2. If the registry identification card states that you are authorized to cultivate marijuana, twelve marijuana plants contained in an enclosed, locked facility (qualifying patients who are moving to another area of Arizona are allowed to transport mature marijuana plants to their new location).

Can I Grow My Own Medical Marijuana in Arizona?

Yes, but you must declare your intention to cultivate on the application form. Also, you must live in an area of Arizona that is greater than 25 miles from a state licensed dispensary. (According to state law, if a qualifying patient or the qualifying patient’s caregiver is permitted to cultivate marijuana as per their registration identification card, they may do so only if a dispensary is not operating within 25 miles of the qualifying patient’s (or caregiver’s) home).

How to Renew Your Arizona Medical Marijuana Card?

The process to renew your AZ medical marijuana card is pretty straightforward, and can be done by downloading the official state form. You can only apply for a renewal if you have less than 90 days on your current medical card.

Per Arizona Administrative Code (A.A.C.) R9-17-102, the application fee for a renewal application is the same as the application fee for a new application:

  • Qualifying Patient Application, $150
  • Qualifying Patient Application that is eligible for Supplemental Nutrition Assistance Program (SNAP), $75
  • Minor Patient Application (includes caregiver), $350 or $275 if SNAP eligible
  • Designated Caregiver Application, $200 (for each application)

In addition, several documents will need to be updated each time you renew:

  • You will need to obtain and submit a new, current physician certification.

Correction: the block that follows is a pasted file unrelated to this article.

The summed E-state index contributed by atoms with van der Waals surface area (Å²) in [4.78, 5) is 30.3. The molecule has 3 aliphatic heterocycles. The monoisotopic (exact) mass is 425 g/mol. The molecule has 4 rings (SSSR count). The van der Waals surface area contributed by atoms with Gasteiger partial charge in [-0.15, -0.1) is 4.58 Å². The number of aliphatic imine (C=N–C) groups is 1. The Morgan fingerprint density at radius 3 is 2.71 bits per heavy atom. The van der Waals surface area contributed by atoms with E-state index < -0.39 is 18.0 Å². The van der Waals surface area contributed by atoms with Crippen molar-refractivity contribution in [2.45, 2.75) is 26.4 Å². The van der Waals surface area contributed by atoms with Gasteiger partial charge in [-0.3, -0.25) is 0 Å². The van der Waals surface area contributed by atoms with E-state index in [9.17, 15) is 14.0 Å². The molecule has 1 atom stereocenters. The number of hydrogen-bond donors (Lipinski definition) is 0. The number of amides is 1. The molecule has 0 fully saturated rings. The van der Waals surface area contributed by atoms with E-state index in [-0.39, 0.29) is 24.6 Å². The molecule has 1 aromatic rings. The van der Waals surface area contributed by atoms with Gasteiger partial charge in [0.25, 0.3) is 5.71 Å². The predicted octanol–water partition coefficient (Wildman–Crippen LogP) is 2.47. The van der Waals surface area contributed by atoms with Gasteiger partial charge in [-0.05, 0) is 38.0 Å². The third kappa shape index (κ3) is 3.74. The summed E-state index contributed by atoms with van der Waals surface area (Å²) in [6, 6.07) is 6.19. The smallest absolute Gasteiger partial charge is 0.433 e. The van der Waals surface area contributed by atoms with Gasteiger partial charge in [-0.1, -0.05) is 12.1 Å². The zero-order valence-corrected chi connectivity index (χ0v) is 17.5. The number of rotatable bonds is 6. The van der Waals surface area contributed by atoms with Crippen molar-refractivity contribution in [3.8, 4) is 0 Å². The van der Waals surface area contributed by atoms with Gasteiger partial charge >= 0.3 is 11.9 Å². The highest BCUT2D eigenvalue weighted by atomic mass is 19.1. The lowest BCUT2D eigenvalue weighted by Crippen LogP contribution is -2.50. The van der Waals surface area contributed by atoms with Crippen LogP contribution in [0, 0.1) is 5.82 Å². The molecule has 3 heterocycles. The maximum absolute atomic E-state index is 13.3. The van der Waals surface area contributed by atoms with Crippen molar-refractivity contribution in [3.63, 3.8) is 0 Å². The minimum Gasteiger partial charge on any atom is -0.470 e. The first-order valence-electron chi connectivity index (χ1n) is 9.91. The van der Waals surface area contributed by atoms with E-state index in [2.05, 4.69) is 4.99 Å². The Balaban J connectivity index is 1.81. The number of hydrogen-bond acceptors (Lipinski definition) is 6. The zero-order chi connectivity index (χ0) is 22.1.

• You will need to obtain and submit a new, current photograph (taken no more than 60 calendar days before you submit your renewal).
  • You will need to obtain and submit a new Patient Attestation Form signed and dated with the current date.
  • You will need to obtain and submit current documentation of your SNAP eligibility. The document submitted must indicate your first and last name.
  • You may need to submit a copy of your identification if your name has changed since your last application.

Related Article: 3 Ways to Get a Medical Marijuana Card Online (in Minutes)

Can I use Medical Marijuana Anywhere?

It is important to remember that when smoking in public, it may be assumed that you are using it for recreational use, which is illegal on a Federal Level. It is advised to consume your medicine responsibly, in the safety of your home or a private residence.

According to the Arizona Medical Marijuana Act, a qualifying patient may not consume medical marijuana at a dispensary, but may eat medical marijuana in foods or use infused products at other locations.

State law lists places where a qualifying patient may not smoke medical marijuana, including public places. A qualifying patient who lives in a nursing care institution, hospice, assisted living facility, or adult foster care home or who attends an adult day health care facility may also have to follow restrictions imposed by the facility.

Can I Consume medical Cannabis in My Car?

No. A patient cannot drive while under the influence of marijuana.

Can I take My Medical Marijuana to a Different State?

No.

Medical marijuana patients may face federal and local charges of transporting marijuana if they cross state lines with the drug. This is true even if the states between which they are traveling allow medical marijuana. Should you need to travel with your marijuana, it would be best to contact the state’s Bureau of health to understand the specific laws of the state you are going to not risk breaking any laws.

How Much Medical Marijuana Should I consume?

We are not doctors or physicians, and therefore you should always consult with a professional before using medical marijuana.

Should you have any other questions, feel free to contact us through our Facebook Page or go directly to the ADHS FAQ page

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How to Get a Arizona Medical Marijuana Card [2018 Guide]
April 26, 2017
28 comments